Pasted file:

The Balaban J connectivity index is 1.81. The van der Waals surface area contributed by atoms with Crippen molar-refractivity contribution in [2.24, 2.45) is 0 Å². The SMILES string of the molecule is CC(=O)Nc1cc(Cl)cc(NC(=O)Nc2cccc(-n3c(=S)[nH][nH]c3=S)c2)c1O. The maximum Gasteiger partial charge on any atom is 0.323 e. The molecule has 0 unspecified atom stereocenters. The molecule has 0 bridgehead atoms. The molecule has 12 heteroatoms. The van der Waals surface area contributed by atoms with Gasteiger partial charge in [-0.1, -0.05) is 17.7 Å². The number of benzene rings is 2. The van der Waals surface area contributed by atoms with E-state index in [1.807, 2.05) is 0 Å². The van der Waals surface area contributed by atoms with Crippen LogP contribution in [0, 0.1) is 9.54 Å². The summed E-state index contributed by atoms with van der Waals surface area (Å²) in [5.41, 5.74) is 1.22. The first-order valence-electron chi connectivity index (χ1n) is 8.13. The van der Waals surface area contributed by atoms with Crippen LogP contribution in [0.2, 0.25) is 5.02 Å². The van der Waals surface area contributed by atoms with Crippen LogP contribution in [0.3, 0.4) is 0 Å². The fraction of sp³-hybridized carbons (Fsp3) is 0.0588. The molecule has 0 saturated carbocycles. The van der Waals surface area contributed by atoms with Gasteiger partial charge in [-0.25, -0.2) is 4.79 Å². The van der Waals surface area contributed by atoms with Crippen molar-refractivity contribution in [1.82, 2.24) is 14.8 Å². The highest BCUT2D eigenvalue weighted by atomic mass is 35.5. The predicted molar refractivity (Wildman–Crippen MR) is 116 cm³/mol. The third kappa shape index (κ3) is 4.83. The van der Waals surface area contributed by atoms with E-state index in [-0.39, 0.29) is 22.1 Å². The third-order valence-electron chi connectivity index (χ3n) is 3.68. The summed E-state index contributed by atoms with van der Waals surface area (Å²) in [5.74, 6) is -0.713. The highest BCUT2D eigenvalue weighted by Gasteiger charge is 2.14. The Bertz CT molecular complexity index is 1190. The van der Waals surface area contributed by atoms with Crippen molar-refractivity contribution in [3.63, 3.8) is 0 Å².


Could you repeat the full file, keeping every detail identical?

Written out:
The Balaban J connectivity index is 1.81. The van der Waals surface area contributed by atoms with Crippen molar-refractivity contribution in [2.24, 2.45) is 0 Å². The SMILES string of the molecule is CC(=O)Nc1cc(Cl)cc(NC(=O)Nc2cccc(-n3c(=S)[nH][nH]c3=S)c2)c1O. The maximum Gasteiger partial charge on any atom is 0.323 e. The molecule has 0 unspecified atom stereocenters. The molecule has 0 bridgehead atoms. The molecule has 12 heteroatoms. The van der Waals surface area contributed by atoms with Gasteiger partial charge in [-0.1, -0.05) is 17.7 Å². The number of benzene rings is 2. The van der Waals surface area contributed by atoms with E-state index in [1.807, 2.05) is 0 Å². The van der Waals surface area contributed by atoms with Crippen LogP contribution in [0, 0.1) is 9.54 Å². The summed E-state index contributed by atoms with van der Waals surface area (Å²) in [5.41, 5.74) is 1.22. The first-order valence-electron chi connectivity index (χ1n) is 8.13. The van der Waals surface area contributed by atoms with Crippen LogP contribution in [0.2, 0.25) is 5.02 Å². The van der Waals surface area contributed by atoms with Crippen LogP contribution in [0.3, 0.4) is 0 Å². The fraction of sp³-hybridized carbons (Fsp3) is 0.0588. The molecule has 0 saturated carbocycles. The van der Waals surface area contributed by atoms with Gasteiger partial charge in [-0.25, -0.2) is 4.79 Å². The van der Waals surface area contributed by atoms with Crippen molar-refractivity contribution in [1.82, 2.24) is 14.8 Å². The highest BCUT2D eigenvalue weighted by atomic mass is 35.5. The predicted molar refractivity (Wildman–Crippen MR) is 116 cm³/mol. The third kappa shape index (κ3) is 4.83. The van der Waals surface area contributed by atoms with E-state index in [-0.39, 0.29) is 22.1 Å². The third-order valence-electron chi connectivity index (χ3n) is 3.68. The summed E-state index contributed by atoms with van der Waals surface area (Å²) in [5.74, 6) is -0.713. The highest BCUT2D eigenvalue weighted by Gasteiger charge is 2.14. The Bertz CT molecular complexity index is 1190. The van der Waals surface area contributed by atoms with Crippen molar-refractivity contribution in [3.63, 3.8) is 0 Å².